14 Days Of Discovery On An Insider Journeys Tour Of Vietnam

1 April 2015

I have a real fondness for Vietnam. Like so many Asian countries it never sleeps. It has a constant throbbing life-force that shows no sign of diminishing.

The hustle; the bustle; the continuous chatter of street vendors; and the never ending hum of motorcycles weaving through the streets is a comforting, reliable, expression of everyday life.

My first trip to Vietnam was a 24-hour stopover on business. This time I am investing 14-days in a small group Vietnam Discovery tour with Insider Journeys.

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Tradition Comes To Life Before Me

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The tour takes me from the heady and chaotic delights of Ho Chi Minh City (Saigon) on the Mekong Delta in the south, through the lush green plantations of the central highlands, then to the coastal resort of Nha Trang before reaching my final destination, Hanoi.

I’m met by a local Insider Journey’s guide at the airport and transferred the eight-kilometre drive to the Palace Hotel, located in the heart of the city on Nguyen Hue Boulevard.

My first full day of discovery kicks off in Ho Chi Minh City with a stroll through the too-many-to-count lanes filled with local traders haggling over the price of fresh produce and trinkets.

The air is thick with the sweet smells of smoky incense and I am in the mood to lose myself in the many shops and stalls selling hand-made silk quilts, lacquered bamboo bowls, colourful beads and mounds of bright silks.

 Market stalls overflow with items in Ho Chi Minh City (image: Getty)

Dong Khoi Street is a treasure trove of colourful shops, and I am happy to just wander, letting my eyes do the feasting.
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New Cultures Blossom After The War

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The next couple of days are a whirlwind of visits to the historic Notre Dame Cathedral, strolling along the vibrant canals of the Mekong Delta and feeling the stress melt away. The Mekong supplies most of the seafood for Vietnam and the river is vital for the growing of rice, vegetables and fruit.

The Vietnam War is very much a part of the fabric of this diverse country and a day trip to the Cu Chi Tunnels is a history lesson worth taking. The sheer ingenuity of the 200km underground tunnel system built by the Viet Cong leaves me speechless.

 Signs of life still remain in the Cu Chi Tunnels from the Vietnam War (image: Getty)

On day four we take a short flight to the former French hill station of Dalat in the southern central highlands.

The French built villas here to take in the stunning rolling green hills and cooler climate in a bid to escape the humidity of Ho Chi Minh City. The city has a wonderful combination of French and Vietnamese flare to it.  The Dalat markets provide a rare mix of food with French and Vietnamese influences. Delightful.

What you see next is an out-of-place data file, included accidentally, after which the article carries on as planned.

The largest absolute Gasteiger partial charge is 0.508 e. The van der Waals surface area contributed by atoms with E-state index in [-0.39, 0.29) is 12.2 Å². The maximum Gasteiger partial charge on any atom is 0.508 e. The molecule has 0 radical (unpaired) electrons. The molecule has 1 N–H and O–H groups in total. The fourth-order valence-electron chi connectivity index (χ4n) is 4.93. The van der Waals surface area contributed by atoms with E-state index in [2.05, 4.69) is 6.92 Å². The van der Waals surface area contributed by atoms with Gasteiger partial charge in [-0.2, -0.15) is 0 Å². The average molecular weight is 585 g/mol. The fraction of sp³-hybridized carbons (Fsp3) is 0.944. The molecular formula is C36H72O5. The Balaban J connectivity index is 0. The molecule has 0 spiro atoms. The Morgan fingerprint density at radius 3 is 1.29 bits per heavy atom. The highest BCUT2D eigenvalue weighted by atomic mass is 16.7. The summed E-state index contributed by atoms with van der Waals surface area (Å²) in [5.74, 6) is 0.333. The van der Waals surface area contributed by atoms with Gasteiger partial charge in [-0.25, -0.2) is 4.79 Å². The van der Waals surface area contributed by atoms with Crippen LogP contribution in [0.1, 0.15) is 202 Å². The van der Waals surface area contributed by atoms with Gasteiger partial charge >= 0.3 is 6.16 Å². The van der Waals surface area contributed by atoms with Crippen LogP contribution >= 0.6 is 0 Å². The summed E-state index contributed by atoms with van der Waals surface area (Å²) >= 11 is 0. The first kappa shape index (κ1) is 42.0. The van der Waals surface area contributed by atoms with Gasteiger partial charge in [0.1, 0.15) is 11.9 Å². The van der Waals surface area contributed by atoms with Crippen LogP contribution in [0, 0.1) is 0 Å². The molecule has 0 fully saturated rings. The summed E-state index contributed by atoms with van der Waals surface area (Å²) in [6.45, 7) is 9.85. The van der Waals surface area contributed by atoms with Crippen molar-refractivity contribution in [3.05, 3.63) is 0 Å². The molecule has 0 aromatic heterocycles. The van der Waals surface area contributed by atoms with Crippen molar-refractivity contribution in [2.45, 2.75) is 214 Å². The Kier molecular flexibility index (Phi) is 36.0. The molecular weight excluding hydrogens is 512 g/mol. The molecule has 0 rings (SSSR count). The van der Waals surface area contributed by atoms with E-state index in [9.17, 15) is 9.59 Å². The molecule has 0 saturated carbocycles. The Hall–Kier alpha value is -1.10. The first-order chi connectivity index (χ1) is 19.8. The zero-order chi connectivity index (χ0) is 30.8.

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Humans And Nature In Harmony

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On days five and six, the heat of the city has dissipated, and we travel by road through the picturesque Central Highlands stopping at rustic villages and lush green tea and coffee plantations.

Nha Trang, on the coast and our home for the next two nights, is famous for its white beaches. This high octane resort has plenty to do and see with great bars and restaurants.

On day seven we are back on the plane and heading to Danang’s Marble Mountains. This cluster of five small limestone mountains contains numerous caves and grottos and is home to Buddhist and Hindu sanctuaries.

 The beaches in Nha Trang could rival those of Hawaii (image: Getty)

Next stop: Hoi An for two nights.

It’s an enchanting city with a mishmash of cultures - Japanese, Chinese and Vietnamese - merging to create a unique charm. I take my first cooking class here - there’s plenty of fun and the food’s not too bad either.

Day nine is for history lovers. We head north on the pretty coastal drive to the historical Unesco heritage site of Hue - home to countless pagodas, temples and tombs.

Hanoi is our next - and final - stop where we spend four nights and five days.

The last few days are a whirlwind of fun with an enchanting walking tour of Hanoi’s old quarter, an evening performance of the famous water puppets, a magical overnight cruise through thousands of majestic limestone islands that litter Halong Bay, a visit to the infamous Hanoi Hilton (the Hoa Lo Prison) where during the 1960s and 1970s US prisoners of war where detained.

 Ships cruise between the limestone islands in Halong Bay (image: Getty)

The tour finishes with a farewell dinner, guests exchange phone numbers and email addresses and I skip out for some last minute shopping.

This trip is one of the best ways to see Vietnam. But be careful, once you go you will want to come back.
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Visit your local Flight Centre or call 131 600 for more advice and the latest deals on travelling to Vietnam with Insider Journeys.

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Alison Crisp

Alison Crisp is a freelance travel writer and publicist. She has worked in communications, marketing, publishing and print media for the past 20 years.